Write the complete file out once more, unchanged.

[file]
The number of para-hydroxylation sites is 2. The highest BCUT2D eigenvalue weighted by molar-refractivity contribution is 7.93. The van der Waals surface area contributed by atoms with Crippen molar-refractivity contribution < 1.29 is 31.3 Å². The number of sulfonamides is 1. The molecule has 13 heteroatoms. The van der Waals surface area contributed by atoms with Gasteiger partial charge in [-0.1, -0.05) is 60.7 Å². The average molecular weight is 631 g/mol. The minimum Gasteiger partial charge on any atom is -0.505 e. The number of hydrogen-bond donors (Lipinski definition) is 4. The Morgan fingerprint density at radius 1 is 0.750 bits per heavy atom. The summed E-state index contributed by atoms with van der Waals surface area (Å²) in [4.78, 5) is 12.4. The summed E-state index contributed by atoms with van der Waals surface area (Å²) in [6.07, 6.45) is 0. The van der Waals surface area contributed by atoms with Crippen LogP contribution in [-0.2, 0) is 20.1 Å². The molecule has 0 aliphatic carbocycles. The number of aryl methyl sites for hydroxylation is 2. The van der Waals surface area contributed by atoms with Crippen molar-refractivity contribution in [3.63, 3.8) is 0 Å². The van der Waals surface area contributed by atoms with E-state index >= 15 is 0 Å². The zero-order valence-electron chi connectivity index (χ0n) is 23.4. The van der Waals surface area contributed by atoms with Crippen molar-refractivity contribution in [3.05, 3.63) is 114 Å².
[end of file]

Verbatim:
The number of para-hydroxylation sites is 2. The highest BCUT2D eigenvalue weighted by molar-refractivity contribution is 7.93. The van der Waals surface area contributed by atoms with Crippen molar-refractivity contribution < 1.29 is 31.3 Å². The number of sulfonamides is 1. The molecule has 13 heteroatoms. The van der Waals surface area contributed by atoms with Gasteiger partial charge in [-0.1, -0.05) is 60.7 Å². The average molecular weight is 631 g/mol. The minimum Gasteiger partial charge on any atom is -0.505 e. The number of hydrogen-bond donors (Lipinski definition) is 4. The Morgan fingerprint density at radius 1 is 0.750 bits per heavy atom. The summed E-state index contributed by atoms with van der Waals surface area (Å²) in [4.78, 5) is 12.4. The summed E-state index contributed by atoms with van der Waals surface area (Å²) in [6.07, 6.45) is 0. The van der Waals surface area contributed by atoms with Crippen LogP contribution in [-0.2, 0) is 20.1 Å². The molecule has 0 aliphatic carbocycles. The number of aryl methyl sites for hydroxylation is 2. The van der Waals surface area contributed by atoms with Crippen molar-refractivity contribution in [3.63, 3.8) is 0 Å². The van der Waals surface area contributed by atoms with E-state index >= 15 is 0 Å². The zero-order valence-electron chi connectivity index (χ0n) is 23.4. The van der Waals surface area contributed by atoms with Crippen molar-refractivity contribution in [3.05, 3.63) is 114 Å².